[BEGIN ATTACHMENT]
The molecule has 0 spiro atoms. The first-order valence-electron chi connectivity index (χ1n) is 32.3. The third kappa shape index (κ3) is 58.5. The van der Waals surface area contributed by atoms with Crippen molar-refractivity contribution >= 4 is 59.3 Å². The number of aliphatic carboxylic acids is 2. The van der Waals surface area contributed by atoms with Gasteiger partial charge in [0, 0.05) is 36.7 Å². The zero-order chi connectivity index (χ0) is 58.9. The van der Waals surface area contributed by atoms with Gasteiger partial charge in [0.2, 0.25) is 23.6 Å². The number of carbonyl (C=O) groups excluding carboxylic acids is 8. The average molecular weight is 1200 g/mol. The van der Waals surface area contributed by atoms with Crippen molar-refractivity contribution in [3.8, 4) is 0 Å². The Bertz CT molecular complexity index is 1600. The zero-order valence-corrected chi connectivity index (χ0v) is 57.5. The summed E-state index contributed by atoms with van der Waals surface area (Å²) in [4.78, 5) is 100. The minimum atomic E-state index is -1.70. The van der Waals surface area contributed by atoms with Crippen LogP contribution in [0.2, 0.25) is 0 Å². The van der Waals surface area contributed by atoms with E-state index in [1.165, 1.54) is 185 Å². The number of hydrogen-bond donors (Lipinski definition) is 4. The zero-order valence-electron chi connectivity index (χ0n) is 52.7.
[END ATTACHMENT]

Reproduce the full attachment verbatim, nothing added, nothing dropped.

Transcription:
The molecule has 0 spiro atoms. The first-order valence-electron chi connectivity index (χ1n) is 32.3. The third kappa shape index (κ3) is 58.5. The van der Waals surface area contributed by atoms with Crippen molar-refractivity contribution >= 4 is 59.3 Å². The number of aliphatic carboxylic acids is 2. The van der Waals surface area contributed by atoms with Gasteiger partial charge in [0, 0.05) is 36.7 Å². The zero-order chi connectivity index (χ0) is 58.9. The van der Waals surface area contributed by atoms with Gasteiger partial charge in [0.2, 0.25) is 23.6 Å². The number of carbonyl (C=O) groups excluding carboxylic acids is 8. The average molecular weight is 1200 g/mol. The van der Waals surface area contributed by atoms with Crippen molar-refractivity contribution in [3.8, 4) is 0 Å². The Bertz CT molecular complexity index is 1600. The zero-order valence-corrected chi connectivity index (χ0v) is 57.5. The summed E-state index contributed by atoms with van der Waals surface area (Å²) in [4.78, 5) is 100. The minimum atomic E-state index is -1.70. The van der Waals surface area contributed by atoms with Crippen LogP contribution in [0.2, 0.25) is 0 Å². The van der Waals surface area contributed by atoms with E-state index in [1.165, 1.54) is 185 Å². The number of hydrogen-bond donors (Lipinski definition) is 4. The zero-order valence-electron chi connectivity index (χ0n) is 52.7.